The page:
Daylight-Saving Time: Do Longer Days Mean More Accidents? Or Less?
Daylight-saving time (DST) is a bi-annual event that everyone loves to hate, especially the annual “spring forward”. Losing an hour of sleep is why most people detest springing forward, but there are much more serious reasons why DST is troublesome for Americans.
According to research, DST is linked to an increase in fatal car accidents, heart attacks and strokes. Consider the following:
- Researchers estimate that drivers who are drowsy after losing an hour of sleep are responsible for taking the lives of 30 people between 2002 and 2011.
- In 2004, researchers estimated that keeping DST all year long could save as many as 366 lives in auto accident fatalities.
Based on these statistics, it certainly seems like there is more to DST than meets the eye.
Does DST Cause a Spike in Auto Accidents?
It’s one thing to suggest that DST causes a spike in auto accidents, but it is another thing for research to prove it. In 2014, the University of Colorado Boulder showed a clear spike in fatal auto accidents in the six days after DST. In the six days following the DST spring forward, there was a 6.3 percent increase in fatal auto accidents.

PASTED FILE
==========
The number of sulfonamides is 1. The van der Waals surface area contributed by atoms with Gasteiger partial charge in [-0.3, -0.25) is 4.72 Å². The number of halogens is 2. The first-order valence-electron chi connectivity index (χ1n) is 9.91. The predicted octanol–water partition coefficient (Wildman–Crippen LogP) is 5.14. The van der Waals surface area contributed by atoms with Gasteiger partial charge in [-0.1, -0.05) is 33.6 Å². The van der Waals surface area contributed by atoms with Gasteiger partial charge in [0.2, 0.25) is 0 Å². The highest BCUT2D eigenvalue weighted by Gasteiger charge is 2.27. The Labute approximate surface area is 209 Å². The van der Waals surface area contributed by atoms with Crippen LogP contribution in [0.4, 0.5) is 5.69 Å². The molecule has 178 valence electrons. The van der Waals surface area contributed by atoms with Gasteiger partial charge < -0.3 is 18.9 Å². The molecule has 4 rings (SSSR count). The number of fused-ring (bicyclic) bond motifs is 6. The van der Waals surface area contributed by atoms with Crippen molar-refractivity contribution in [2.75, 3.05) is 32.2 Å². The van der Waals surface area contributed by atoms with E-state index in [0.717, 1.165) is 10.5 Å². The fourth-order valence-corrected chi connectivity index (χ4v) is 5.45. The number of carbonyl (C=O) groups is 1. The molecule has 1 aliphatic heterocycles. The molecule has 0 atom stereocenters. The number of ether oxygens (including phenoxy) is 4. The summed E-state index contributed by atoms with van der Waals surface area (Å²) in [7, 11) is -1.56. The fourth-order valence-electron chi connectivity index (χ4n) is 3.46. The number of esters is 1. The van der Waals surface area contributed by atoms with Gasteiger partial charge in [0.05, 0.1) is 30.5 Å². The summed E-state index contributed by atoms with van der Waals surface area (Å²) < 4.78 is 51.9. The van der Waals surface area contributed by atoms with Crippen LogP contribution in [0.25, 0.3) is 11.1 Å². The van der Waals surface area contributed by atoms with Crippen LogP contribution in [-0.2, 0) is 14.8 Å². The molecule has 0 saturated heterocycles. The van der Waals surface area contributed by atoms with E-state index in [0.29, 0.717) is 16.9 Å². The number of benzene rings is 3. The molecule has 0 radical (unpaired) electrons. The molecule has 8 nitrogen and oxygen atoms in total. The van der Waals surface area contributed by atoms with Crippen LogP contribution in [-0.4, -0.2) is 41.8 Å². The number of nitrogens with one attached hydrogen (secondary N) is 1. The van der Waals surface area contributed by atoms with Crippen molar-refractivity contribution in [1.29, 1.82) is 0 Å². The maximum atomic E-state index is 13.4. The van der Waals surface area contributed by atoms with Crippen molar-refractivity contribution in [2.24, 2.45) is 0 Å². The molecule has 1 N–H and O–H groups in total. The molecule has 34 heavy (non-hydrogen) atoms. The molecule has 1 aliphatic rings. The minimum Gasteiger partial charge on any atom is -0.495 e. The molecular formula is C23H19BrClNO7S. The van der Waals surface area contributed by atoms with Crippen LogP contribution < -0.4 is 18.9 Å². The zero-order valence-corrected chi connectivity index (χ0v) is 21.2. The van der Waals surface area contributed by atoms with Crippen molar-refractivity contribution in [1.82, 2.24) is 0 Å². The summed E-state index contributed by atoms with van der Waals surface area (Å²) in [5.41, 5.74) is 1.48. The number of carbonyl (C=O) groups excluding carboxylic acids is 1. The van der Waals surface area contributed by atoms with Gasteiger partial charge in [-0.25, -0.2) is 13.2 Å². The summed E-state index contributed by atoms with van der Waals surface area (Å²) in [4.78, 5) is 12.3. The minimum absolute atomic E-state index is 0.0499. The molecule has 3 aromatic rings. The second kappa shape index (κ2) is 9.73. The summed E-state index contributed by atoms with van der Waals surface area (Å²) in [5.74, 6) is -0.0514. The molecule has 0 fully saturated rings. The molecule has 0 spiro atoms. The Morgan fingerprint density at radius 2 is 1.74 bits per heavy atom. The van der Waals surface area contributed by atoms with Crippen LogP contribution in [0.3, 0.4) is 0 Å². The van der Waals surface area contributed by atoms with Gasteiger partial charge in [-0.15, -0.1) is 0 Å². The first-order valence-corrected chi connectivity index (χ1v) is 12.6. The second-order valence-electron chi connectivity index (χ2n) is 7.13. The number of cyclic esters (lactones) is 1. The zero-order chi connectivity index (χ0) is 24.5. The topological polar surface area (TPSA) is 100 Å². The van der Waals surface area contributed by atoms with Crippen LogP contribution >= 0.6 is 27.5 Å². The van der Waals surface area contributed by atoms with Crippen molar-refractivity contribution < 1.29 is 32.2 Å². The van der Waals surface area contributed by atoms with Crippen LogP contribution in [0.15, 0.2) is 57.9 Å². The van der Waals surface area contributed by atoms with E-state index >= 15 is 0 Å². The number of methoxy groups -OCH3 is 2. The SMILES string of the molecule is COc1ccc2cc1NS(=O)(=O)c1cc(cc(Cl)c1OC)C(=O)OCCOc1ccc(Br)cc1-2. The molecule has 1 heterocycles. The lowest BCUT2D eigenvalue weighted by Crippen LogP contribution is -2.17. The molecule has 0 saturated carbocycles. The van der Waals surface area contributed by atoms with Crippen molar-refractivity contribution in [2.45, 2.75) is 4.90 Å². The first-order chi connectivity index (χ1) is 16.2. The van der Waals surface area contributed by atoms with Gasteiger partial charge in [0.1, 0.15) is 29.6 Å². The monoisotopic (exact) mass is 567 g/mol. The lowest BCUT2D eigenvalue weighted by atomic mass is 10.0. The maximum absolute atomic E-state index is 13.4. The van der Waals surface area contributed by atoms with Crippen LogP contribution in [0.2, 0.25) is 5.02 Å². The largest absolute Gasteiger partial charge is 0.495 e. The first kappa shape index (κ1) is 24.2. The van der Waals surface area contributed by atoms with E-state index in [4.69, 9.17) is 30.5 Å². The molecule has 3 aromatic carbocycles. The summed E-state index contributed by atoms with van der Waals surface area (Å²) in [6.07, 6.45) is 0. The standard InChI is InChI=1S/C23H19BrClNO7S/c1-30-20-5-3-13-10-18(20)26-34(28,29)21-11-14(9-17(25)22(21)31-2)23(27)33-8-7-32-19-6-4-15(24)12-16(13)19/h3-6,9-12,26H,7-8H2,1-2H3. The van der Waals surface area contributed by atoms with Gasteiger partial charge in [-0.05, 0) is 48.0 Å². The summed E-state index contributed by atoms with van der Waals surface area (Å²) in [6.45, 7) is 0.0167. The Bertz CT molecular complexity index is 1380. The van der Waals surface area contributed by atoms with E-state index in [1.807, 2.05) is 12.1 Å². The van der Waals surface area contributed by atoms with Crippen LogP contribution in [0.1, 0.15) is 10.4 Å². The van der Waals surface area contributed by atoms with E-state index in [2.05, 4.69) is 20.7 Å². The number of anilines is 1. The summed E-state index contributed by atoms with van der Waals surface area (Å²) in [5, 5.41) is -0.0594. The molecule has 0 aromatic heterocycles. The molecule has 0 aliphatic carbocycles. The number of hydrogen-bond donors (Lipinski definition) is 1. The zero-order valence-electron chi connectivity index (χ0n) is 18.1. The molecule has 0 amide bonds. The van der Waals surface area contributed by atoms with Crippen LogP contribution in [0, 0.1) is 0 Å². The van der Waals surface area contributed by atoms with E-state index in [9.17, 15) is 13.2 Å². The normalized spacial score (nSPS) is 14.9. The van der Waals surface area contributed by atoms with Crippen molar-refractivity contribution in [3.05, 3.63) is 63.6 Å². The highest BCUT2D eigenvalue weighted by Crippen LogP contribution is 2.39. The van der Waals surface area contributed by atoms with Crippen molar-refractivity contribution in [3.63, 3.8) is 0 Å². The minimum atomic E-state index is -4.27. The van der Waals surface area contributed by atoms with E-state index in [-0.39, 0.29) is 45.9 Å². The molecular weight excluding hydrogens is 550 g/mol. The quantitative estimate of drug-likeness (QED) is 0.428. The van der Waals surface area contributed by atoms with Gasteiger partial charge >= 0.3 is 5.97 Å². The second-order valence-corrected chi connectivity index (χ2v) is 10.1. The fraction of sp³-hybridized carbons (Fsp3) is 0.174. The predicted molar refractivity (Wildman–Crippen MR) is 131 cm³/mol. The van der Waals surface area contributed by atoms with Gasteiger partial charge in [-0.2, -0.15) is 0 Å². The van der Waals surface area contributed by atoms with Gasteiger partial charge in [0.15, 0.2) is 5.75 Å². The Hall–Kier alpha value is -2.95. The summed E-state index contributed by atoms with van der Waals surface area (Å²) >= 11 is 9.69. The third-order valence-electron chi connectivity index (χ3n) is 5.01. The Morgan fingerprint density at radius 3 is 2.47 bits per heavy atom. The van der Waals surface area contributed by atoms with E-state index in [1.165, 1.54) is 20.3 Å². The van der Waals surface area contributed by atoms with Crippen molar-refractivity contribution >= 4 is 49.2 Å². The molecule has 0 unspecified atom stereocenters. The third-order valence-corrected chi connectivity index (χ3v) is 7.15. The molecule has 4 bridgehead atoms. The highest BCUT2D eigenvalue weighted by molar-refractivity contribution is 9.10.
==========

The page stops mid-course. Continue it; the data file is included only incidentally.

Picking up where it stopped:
In 1999, Johns Hopkins University and Stanford University studied 21 years of auto accident data and found a “small, but significant” increase in auto accident fatalities on the Monday after spring DST. The study estimated an average of 78.2 deadly accidents on a typical day, and 83.5 on that Monday.
Canada has also published research showing an increase in auto accidents following DST. In 2014, Manitoba Public Insurance reported a 20 percent increase in auto accidents on the Monday after springing forward. The reason for the spike is attributed to changes in ambient light, and sleep deprivation among drivers.
Would Year-Round DST Reduce Auto Accidents?
The answer to this question appears to be “maybe”. Rutgers University professors have concluded that year-round DST could result in 171 fewer pedestrian fatalities per year, and 195 vehicle occupant fatalities per year.